Introduction to Financial Mathematics

Kevin J. Hastings

October 23, 2015 by Chapman and Hall/CRC
Textbook - 407 Pages - 83 B/W Illustrations
ISBN 9781498723909 - CAT# K25703
Series: Advances in Applied Mathematics


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  • Covers the syllabus topics of the Financial Mathematics Actuarial examination
  • Motivates students through coverage of personal finance
  • Introduces portfolio optimization
  • Discusses probability modeling for finance


Introduction to Financial Mathematics is ideal for an introductory undergraduate course. Unlike most textbooks aimed at more advanced courses, the text motivates students through a discussion of personal finances and portfolio management. The author then goes on to cover valuation of financial derivatives in discrete time, using all of closed form, recursive, and simulation methods.

The text covers nearly all of the syllabus topics of the Financial Mathematics Actuarial examination, providing students with the foundation they require for future studies and throughout their careers. It begins by covering standard material on the mathematics of interest, including compound interest, present value, annuities, loans, several versions of the rate of return on an investment, and interest in continuous time.

The text explains how to value bonds at their issue dates, at coupon times, between coupon times, and in cases where the bonds are terminated early. Next, it supplies a rapid-fire overview of the main ideas and techniques of discrete probability, including sample spaces and probability measures, random variables and distributions, expectation, conditional probability, and independence.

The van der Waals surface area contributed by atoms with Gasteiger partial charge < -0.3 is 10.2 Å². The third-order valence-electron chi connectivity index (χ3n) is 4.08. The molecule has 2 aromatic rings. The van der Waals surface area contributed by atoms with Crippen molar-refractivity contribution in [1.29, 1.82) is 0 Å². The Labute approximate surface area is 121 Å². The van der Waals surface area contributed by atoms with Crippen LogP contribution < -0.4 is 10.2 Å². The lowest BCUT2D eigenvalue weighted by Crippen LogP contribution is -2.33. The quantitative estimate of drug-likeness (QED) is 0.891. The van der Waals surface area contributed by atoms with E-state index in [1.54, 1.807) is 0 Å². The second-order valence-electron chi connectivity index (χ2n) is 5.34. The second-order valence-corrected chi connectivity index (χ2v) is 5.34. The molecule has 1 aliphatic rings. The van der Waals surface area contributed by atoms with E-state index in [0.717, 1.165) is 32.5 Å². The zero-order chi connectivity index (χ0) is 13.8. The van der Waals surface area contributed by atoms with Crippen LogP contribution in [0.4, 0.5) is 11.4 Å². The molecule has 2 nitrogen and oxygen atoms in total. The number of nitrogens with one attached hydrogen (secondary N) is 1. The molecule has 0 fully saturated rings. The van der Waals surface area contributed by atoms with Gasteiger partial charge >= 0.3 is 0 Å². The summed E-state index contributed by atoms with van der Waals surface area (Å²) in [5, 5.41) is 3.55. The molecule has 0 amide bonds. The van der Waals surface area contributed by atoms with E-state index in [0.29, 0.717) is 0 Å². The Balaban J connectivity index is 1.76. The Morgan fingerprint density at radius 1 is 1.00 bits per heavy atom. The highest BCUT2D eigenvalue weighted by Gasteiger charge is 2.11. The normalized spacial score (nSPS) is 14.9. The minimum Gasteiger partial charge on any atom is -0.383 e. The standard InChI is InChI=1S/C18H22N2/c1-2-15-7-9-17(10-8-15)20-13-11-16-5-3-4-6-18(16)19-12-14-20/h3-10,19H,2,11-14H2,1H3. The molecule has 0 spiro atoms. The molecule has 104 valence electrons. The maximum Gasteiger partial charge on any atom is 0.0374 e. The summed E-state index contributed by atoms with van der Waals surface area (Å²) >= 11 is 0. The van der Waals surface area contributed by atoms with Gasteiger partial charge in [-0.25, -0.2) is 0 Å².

The author introduces the basic terminology of stocks and stock trading. He also explains how to derive the rate of return on a portfolio and how to use the idea of risk aversion to model the investor tradeoff between risk and return. The text also discusses the estimation of parameters of asset models from real data.

The text closes with a detailed discussion of how to value financial derivatives using anti-arbitrage assumptions. The one-step and multi-step cases are covered, and exotic options such as barrier options are also introduced, to which simulation methods are applied.

Many of the examples in the book involve numerical solution of complicated non-linear equations; others ask students to produce algorithms which beg to be implemented as programs. For maximum flexibility, the author has produced the text without adhering to any particular computational platform.

A digital version of this text is also available in the form of Mathematica notebooks that contain additional content.


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